No matter one’s point of view, November was a watershed month for global financial markets. The immediate reaction for holders of emerging markets bonds was to sell first and ask questions later. This sell-then-ask process has been the fate of many risk markets over the past decade. For emerging markets bonds, it did not take long for prices to move significantly lower and then usher in the “ask questions” phase. The market reaction was swift, with higher rates and a stronger U.S. dollar. This continued after the Federal Reserve delivered an expected rate increase following their meeting on December 13-14, but with an unexpectedly hawkish forecast for 2017.
November – an important month for global markets
In November, Donald Trump’s unexpected presidential victory caused short-term uncertainty about markets and policies. Uncertainty occurred in the US and around the globe. Trump’s win reinforced a reflationary theme in global markets (ACWI). The above chart shows global financial assets’ total return performance in November. In a note to clients at the beginning of December, Jim Reid, a Deutsche Bank AG strategist, wrote, “The U.S. election result just over 3 weeks ago sparked a huge divergence across asset classes and also between developed and emerging markets.”
How did the rate hike impact emerging market debt?
A stronger dollar impacts the performance of emerging markets. The anticipation of Fed rate hikes in early 2016 pushed the US Dollar Index higher. The PowerShares DB US Dollar Bullish ETF (UUP) tracks the performance of the US Dollar Index. Since the Fed kept rates unchanged, the index started falling in mid-2016. Positive expectations of a rate hike in December pushed the index up. At the Jackson Hole Economic Symposium, Fed Chair Janet Yellen was optimistic about another rate hike in the US. Between the election and the December rate hike, the US Dollar Index rose 3.4%.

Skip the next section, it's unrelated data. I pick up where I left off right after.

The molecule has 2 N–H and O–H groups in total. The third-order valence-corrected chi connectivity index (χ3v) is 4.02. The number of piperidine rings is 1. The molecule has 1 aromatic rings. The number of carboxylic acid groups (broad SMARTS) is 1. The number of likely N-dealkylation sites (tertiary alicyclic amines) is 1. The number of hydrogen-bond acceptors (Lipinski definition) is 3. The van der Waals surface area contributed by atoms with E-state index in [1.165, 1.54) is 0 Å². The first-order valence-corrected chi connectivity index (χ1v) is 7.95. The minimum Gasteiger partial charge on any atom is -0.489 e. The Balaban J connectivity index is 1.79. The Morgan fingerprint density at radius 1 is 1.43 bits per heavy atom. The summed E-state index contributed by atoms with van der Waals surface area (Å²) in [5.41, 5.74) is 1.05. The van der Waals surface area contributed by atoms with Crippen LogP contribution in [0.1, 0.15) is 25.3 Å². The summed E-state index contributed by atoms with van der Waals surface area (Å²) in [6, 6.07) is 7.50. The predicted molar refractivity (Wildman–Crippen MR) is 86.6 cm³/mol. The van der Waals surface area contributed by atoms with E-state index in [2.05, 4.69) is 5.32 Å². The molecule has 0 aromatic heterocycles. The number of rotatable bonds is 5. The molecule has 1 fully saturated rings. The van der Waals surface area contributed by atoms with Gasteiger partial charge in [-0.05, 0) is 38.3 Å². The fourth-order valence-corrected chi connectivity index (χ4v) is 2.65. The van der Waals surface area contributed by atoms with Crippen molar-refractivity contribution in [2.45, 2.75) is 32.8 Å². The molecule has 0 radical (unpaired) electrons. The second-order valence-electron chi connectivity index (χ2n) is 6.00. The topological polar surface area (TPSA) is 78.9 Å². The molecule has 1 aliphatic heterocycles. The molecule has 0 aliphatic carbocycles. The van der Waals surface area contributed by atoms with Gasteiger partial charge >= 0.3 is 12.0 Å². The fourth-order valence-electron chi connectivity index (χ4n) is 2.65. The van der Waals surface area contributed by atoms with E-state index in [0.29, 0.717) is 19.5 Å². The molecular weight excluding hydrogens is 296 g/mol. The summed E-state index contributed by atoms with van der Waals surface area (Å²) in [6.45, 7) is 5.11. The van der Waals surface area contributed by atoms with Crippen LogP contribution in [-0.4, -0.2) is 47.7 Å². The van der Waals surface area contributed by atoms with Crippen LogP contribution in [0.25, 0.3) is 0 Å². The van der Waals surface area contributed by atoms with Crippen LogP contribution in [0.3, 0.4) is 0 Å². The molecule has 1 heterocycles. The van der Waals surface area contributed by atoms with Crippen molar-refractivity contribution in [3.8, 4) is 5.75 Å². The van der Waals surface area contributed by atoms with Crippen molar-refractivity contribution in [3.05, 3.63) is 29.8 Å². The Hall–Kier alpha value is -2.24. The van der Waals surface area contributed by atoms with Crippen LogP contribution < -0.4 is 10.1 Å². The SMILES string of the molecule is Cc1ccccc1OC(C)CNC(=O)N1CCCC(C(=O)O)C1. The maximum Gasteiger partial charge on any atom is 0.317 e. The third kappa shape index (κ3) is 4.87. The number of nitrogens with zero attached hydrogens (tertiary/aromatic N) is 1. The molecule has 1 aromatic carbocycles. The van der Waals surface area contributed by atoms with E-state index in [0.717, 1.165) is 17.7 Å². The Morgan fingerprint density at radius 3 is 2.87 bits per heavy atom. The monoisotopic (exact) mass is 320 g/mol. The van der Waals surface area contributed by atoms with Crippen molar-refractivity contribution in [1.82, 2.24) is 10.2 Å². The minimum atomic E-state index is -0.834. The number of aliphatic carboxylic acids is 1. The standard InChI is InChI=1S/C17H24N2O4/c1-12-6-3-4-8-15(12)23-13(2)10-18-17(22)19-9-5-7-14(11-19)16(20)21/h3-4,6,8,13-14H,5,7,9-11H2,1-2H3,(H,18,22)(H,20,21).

On December 14, 2016, the Fed announced its rate hike. Since then, it strengthened by another 2%. The US Dollar Index strengthens with interest rate hikes. The US Dollar Index and emerging market debt (PCY) are negatively correlated. Between December 21, 2013, to December 21, 2016, the US dollar (UUP) was negatively correlated with emerging market debt (EMB). As of December 20, the emerging market debt (EMLC) performance has fallen 1.2% since the Fed rate hike.
In the next part, we’ll discuss emerging market debt in 2016.